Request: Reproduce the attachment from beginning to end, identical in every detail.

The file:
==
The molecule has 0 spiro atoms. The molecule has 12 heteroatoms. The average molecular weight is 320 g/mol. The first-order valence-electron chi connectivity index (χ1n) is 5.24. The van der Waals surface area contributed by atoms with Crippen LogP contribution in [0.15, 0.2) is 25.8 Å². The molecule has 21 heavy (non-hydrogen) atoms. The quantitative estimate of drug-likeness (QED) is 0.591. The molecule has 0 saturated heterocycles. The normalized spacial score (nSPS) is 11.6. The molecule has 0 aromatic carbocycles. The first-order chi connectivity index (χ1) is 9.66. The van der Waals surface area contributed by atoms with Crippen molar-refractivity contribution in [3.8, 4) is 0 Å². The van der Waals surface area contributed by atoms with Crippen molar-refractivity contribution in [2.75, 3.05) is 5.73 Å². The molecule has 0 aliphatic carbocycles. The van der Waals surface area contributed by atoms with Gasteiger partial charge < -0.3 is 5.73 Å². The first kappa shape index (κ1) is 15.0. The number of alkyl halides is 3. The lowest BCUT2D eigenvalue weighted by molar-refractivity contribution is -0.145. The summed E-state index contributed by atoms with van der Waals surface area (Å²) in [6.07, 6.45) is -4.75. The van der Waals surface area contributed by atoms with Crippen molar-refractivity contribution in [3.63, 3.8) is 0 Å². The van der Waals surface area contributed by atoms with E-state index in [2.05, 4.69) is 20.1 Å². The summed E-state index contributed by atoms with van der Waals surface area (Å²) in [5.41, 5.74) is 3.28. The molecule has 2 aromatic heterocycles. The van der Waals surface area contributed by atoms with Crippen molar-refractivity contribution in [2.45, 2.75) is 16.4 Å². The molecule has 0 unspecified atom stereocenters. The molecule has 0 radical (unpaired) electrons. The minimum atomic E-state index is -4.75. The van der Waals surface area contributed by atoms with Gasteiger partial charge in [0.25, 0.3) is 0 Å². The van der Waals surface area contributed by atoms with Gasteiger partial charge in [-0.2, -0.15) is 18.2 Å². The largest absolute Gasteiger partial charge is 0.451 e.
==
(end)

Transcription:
The molecule has 0 spiro atoms. The molecule has 12 heteroatoms. The average molecular weight is 320 g/mol. The first-order valence-electron chi connectivity index (χ1n) is 5.24. The van der Waals surface area contributed by atoms with Crippen LogP contribution in [0.15, 0.2) is 25.8 Å². The molecule has 21 heavy (non-hydrogen) atoms. The quantitative estimate of drug-likeness (QED) is 0.591. The molecule has 0 saturated heterocycles. The normalized spacial score (nSPS) is 11.6. The molecule has 0 aromatic carbocycles. The first-order chi connectivity index (χ1) is 9.66. The van der Waals surface area contributed by atoms with Crippen molar-refractivity contribution in [3.8, 4) is 0 Å². The van der Waals surface area contributed by atoms with Crippen molar-refractivity contribution in [2.75, 3.05) is 5.73 Å². The molecule has 0 aliphatic carbocycles. The van der Waals surface area contributed by atoms with Gasteiger partial charge < -0.3 is 5.73 Å². The first kappa shape index (κ1) is 15.0. The number of alkyl halides is 3. The lowest BCUT2D eigenvalue weighted by molar-refractivity contribution is -0.145. The summed E-state index contributed by atoms with van der Waals surface area (Å²) in [6.07, 6.45) is -4.75. The van der Waals surface area contributed by atoms with Crippen molar-refractivity contribution in [3.63, 3.8) is 0 Å². The van der Waals surface area contributed by atoms with E-state index in [2.05, 4.69) is 20.1 Å². The summed E-state index contributed by atoms with van der Waals surface area (Å²) in [5.41, 5.74) is 3.28. The molecule has 2 aromatic heterocycles. The van der Waals surface area contributed by atoms with Crippen molar-refractivity contribution in [2.45, 2.75) is 16.4 Å². The molecule has 0 unspecified atom stereocenters. The molecule has 0 radical (unpaired) electrons. The minimum atomic E-state index is -4.75. The van der Waals surface area contributed by atoms with Gasteiger partial charge in [0.25, 0.3) is 0 Å². The van der Waals surface area contributed by atoms with Gasteiger partial charge in [-0.2, -0.15) is 18.2 Å². The largest absolute Gasteiger partial charge is 0.451 e.